From The Origins Of Cells To Synthetic Cells

Submitted By Hannah-the-cool
Words: 938
Pages: 4

Living Cell 1

(2) From the Origins of Cells to Synthetic Cells
What is life?
Self assembly of parts, growth, replication, catalysis, emerging properties, fidelity of process (robustness)
Origin of Living Cells

1. 2,000,000,000 years ago a primitive cell developed internal membranes to become the ancestral eukaryote – able to engulf other organisms.
2. It incorporated a respiratory prokaryote (aerobic heterotrophic prokaryote) which evolved into the mitochondrion to produce the ancestral heterotrophic eukaryote (The mitochondrial ancestor identified: John & Whatley Nature 254, 495).
3. Some of the mitochondria-containing eukaryotes took up another prokaryote (a photosynthetic organism resembling present day cyanobacteria chloroplast)  ancestral photosynthetic eukaryote

how do plants and animal cells differ?
Plants only: chloroplasts, central vacuole and tonoplast, cell wall, plasmodesmata
Animals only: lysosomes, centrioles(plants other than flowering and conifers), flagella (in some plant sperm) synthetic biology

creating synthetic cells

Cell signalling
Responding and adapting, mostly involving the exchange of chemical signals
Prokaryotes: environmental changes, temperature, osmotic stress, nutrients control movement toward/away from the stimulus (flagella) or synthesis of new proteins
Unicellular organisms talk about sex i.e. yeast
Multicellular respond to growth factors, hormones…
How signals are receieved and processed (transduced)
Signal transduction: method of cell’s response, studied to understand cells and treat disease (cancer) on:
Yeast, Nematode worms, Fruit flies, Rodent cell culture models/mouse genetics, Human cell culture models

Ligands – first messenger/external signal/stimuli i.e. proteins, peptides, lipids, small molecules
Receptors – specific cellular proteins (membrane spanning) ligand ‘switches’ receptor on
Ion channel-linked receptors
G-protein-linked receptors
Enzyme-linked receptors (protein kinases)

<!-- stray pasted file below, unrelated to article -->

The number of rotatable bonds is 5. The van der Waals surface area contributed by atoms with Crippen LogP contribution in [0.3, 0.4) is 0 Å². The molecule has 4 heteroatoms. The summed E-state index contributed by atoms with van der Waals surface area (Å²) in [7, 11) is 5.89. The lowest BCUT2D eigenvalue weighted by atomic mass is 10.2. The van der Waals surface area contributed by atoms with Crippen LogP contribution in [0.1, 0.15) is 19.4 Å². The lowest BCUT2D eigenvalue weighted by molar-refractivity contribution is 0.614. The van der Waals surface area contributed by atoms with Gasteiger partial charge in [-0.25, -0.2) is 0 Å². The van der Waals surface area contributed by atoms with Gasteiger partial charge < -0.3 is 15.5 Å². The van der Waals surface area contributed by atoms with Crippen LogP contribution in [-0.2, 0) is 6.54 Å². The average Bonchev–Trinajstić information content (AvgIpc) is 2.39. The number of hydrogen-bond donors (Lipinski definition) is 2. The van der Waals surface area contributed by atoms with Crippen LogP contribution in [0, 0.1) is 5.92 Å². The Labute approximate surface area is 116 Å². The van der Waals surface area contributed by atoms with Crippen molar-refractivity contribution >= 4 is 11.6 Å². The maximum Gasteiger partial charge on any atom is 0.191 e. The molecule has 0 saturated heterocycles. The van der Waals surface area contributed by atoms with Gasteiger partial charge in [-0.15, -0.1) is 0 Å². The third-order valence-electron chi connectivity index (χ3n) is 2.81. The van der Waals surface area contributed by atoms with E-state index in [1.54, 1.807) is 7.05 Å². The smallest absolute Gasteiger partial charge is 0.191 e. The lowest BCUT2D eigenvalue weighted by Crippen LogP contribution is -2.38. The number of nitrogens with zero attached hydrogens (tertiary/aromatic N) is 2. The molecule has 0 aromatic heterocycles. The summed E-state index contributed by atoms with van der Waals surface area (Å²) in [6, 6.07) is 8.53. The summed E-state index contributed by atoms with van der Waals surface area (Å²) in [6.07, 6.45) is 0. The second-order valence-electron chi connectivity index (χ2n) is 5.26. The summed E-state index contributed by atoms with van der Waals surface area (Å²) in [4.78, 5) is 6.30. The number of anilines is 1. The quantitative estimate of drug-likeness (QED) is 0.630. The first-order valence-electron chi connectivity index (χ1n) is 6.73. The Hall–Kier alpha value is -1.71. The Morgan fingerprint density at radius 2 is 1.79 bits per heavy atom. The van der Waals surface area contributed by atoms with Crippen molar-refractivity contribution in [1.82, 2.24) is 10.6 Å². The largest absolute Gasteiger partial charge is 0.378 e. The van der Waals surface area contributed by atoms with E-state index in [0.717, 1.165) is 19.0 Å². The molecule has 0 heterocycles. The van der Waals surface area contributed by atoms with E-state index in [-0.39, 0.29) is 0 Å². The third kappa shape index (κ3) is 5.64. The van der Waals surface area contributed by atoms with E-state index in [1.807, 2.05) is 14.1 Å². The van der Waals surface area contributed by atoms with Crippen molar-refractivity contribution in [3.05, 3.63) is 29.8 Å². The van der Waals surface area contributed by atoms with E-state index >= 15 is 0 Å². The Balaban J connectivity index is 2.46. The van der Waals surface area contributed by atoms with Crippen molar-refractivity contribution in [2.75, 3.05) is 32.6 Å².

Transduction – converts/amplifies initial stimuli to internal/2nd messenger
Receptor recruits effectors (enzymes) that propagate (transduce) the signal further into the cell/catalyse the formation of second messenger molecules i.e. relay proteins
each receptor activates many transducers/opens ion channel/enzymatic generation (many molecules created at each step)
Response – response proteins activation of metabolic enzymes/rearrange cytoskeleton/ transcription factor leading to change in gene expression i.e. Ras-MAP kinase pathway can have many responses

Stem cells
Totipotent  any cell type Pluripotent  major lineage (ectoderm, nerve) Multipotent  tissue
Self renewal: one stem and one terminally differentiated
Human Development: Blastocyst inner pluripotent cells  endoderm/mesoderm/ectoderm  gastrula
Constant turnover:
Haematopoietic system – bone marrow
Hair follicle - bulge
Interfollicular epidermis – basal layer epidermis
Low/no turnover
Brain – subventricular/subgranular zone
Skeletal muscle - basement membrane & muscle fibres
How they’re Triggered
Genetic Factors: Transcription factors turning on genes/ repressors inhibiting transcription
Epigenetic factors: chromatin remodeling (tight packing), methylation of DNA (silences)
Triggers: chemical signals, retinoic acid
Stem cell niches: growth factors, extracellular matrix/physical properties, skeletal muscle & satellite cells, hair follicles and bulge, neurogenesis at olfactory bulb and central part of hippocampus
Induced Pluripotent stem cells
De-differentiation for regeneration in amphibians and worms
Cancer cells acquire stem cell like properties
Nobel prize 2012, induced using MyC and Klf2 – nucleus of frog egg replaced with tadpole

Transport into and around the cell
Composition of Membrane fluid mosaic model; 50 lipids: 1 protein – evidence by surface tension lipids; vary dependent on head group, chain length,